Opinion by: E. Eugene Webb PhD
Coauthor of: So You Want Blog .
Coauthor of: So You Want Blog .
If you have not already read all you want to about the latest Pier events check out Janelle Irwin's saintpetersblog Post: Inverted Pyramid lovers: You’re doing it wrong
Kate Bradshaw's Creative Loafing Post: Negotiations for (and probably petitions against) Pier Park to begin
As indicated in the above Post there is a lot more to come. But there are a couple of lessons for City Council and perhaps an administration to learn.
First and foremost several have asked the question; "How did City Council find themselves in this mess where they had limited options?"
My view: by design.
Once the Kriseman Administration put forth the process in Title XIX Chapter 287.055 and Council agreed to letting the Administration set up the selection committee the die was cast. The head of the committee was preset by the Statute and the outcome was almost completely assured, the inverted pyramid was coming down.
Mike Connors was going to run the show and everyone knew or should have known where he stands and Connors usually gets his way. When things started going south, his Selection Committee rant move the members back in line and while the Administration didn't get ALMA they may get to tear the pyramid down which is satisfaction enough.
Without adding in some caveats, Council essentially delegated the Pier selection process to a committee that was handpicked the Mayor, with a chairman with the administration's agenda and a good possibility of producing the desired result.
"Why didn't City Council listen to the public?"
The public survey was always a big risk. From the start the only way the public was going to be heard was if they agreed with the Administration. Taking both City Council and the public out of play with the formal selection process was brilliant.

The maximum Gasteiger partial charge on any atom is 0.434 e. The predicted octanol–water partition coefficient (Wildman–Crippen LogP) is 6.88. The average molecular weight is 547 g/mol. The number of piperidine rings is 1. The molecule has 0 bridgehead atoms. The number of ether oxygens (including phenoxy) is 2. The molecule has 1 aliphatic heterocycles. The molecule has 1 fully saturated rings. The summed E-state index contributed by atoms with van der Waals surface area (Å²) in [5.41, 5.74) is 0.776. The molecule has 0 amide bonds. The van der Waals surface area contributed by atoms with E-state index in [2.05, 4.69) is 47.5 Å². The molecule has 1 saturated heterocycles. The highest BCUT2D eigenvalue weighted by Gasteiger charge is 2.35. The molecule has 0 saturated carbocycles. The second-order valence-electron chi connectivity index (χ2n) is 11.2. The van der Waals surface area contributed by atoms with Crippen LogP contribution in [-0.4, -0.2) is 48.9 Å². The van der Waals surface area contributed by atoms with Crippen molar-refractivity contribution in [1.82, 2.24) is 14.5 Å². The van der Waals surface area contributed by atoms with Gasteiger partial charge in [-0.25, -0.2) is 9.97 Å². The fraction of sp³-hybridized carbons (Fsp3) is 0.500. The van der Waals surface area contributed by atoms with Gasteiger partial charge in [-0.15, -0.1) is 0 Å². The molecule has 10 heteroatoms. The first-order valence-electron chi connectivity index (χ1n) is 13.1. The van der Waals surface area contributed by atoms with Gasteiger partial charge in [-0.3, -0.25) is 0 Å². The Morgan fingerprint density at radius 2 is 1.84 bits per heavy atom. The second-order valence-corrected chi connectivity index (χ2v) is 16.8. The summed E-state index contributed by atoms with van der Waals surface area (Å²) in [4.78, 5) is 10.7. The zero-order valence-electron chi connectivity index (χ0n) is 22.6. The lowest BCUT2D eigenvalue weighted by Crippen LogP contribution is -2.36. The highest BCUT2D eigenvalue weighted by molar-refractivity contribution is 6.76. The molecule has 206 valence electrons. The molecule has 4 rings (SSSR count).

The lingering problem is both the Kriseman administration and the City Council are now saddled with at least a segment, and perhaps a growing segment, of the citizenry who thinks they are being deliberately ignored. And they are.
As much as I and others exhorted Council to make a different decision, City Attorney John Wolfe summed it all up in what most of us knew, the possibility of legal action which would be costly and lengthy and far too big a risk. With the exception of Newton, no one was really ready to take that risk.
Council took the only "legal action" they could. Their hands were tied.
Here is where I think the City Council got taken for a ride.
From the Statute:
(4) COMPETITIVE SELECTION.—
(a) For each proposed project, the agency shall evaluate current statements of qualifications and performance data on file with the agency, together with those that may be submitted by other firms regarding the proposed project, and shall conduct discussions with, and may require public presentations by, no fewer than three firms regarding their qualifications, approach to the project, and ability to furnish the required services.
The Statute seems to leave the structure of the evaluation process up to the Agency, in this case the City. City Council should have retained the final ranking process as their purview and not delegated it to a group of 5 non-elected people and one biased staff member.
Too late game over.
However, given the seemingly aggressive redevelopment nature of the Waterfront Master Plan, this is a lesson that should not be missed.
For now we wait and see what the outcome of the referendum effort will be.
Given the ease with which it was possible for an administration to create a process that took both the City Council and the public completely out of the final decision making process for water front assets, this referendum takes on a whole new level of importance.